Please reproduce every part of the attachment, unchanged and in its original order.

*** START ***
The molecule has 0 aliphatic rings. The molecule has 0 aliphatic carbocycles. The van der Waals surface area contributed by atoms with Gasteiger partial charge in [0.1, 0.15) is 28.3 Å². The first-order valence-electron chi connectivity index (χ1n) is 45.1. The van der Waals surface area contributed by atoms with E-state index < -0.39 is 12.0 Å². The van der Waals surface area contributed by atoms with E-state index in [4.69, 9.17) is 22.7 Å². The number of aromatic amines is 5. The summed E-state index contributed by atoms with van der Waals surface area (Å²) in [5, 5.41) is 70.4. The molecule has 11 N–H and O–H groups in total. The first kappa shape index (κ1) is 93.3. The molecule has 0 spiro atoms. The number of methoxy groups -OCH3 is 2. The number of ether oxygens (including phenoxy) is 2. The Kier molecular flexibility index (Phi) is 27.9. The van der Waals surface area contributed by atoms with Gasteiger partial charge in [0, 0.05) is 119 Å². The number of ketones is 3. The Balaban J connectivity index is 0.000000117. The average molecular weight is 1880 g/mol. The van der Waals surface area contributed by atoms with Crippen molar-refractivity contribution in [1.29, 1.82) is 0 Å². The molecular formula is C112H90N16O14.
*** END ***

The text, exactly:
The molecule has 0 aliphatic rings. The molecule has 0 aliphatic carbocycles. The van der Waals surface area contributed by atoms with Gasteiger partial charge in [0.1, 0.15) is 28.3 Å². The first-order valence-electron chi connectivity index (χ1n) is 45.1. The van der Waals surface area contributed by atoms with E-state index < -0.39 is 12.0 Å². The van der Waals surface area contributed by atoms with E-state index in [4.69, 9.17) is 22.7 Å². The number of aromatic amines is 5. The summed E-state index contributed by atoms with van der Waals surface area (Å²) in [5, 5.41) is 70.4. The molecule has 11 N–H and O–H groups in total. The first kappa shape index (κ1) is 93.3. The molecule has 0 spiro atoms. The number of methoxy groups -OCH3 is 2. The number of ether oxygens (including phenoxy) is 2. The Kier molecular flexibility index (Phi) is 27.9. The van der Waals surface area contributed by atoms with Gasteiger partial charge in [0, 0.05) is 119 Å². The number of ketones is 3. The Balaban J connectivity index is 0.000000117. The average molecular weight is 1880 g/mol. The van der Waals surface area contributed by atoms with Crippen molar-refractivity contribution in [1.29, 1.82) is 0 Å². The molecular formula is C112H90N16O14.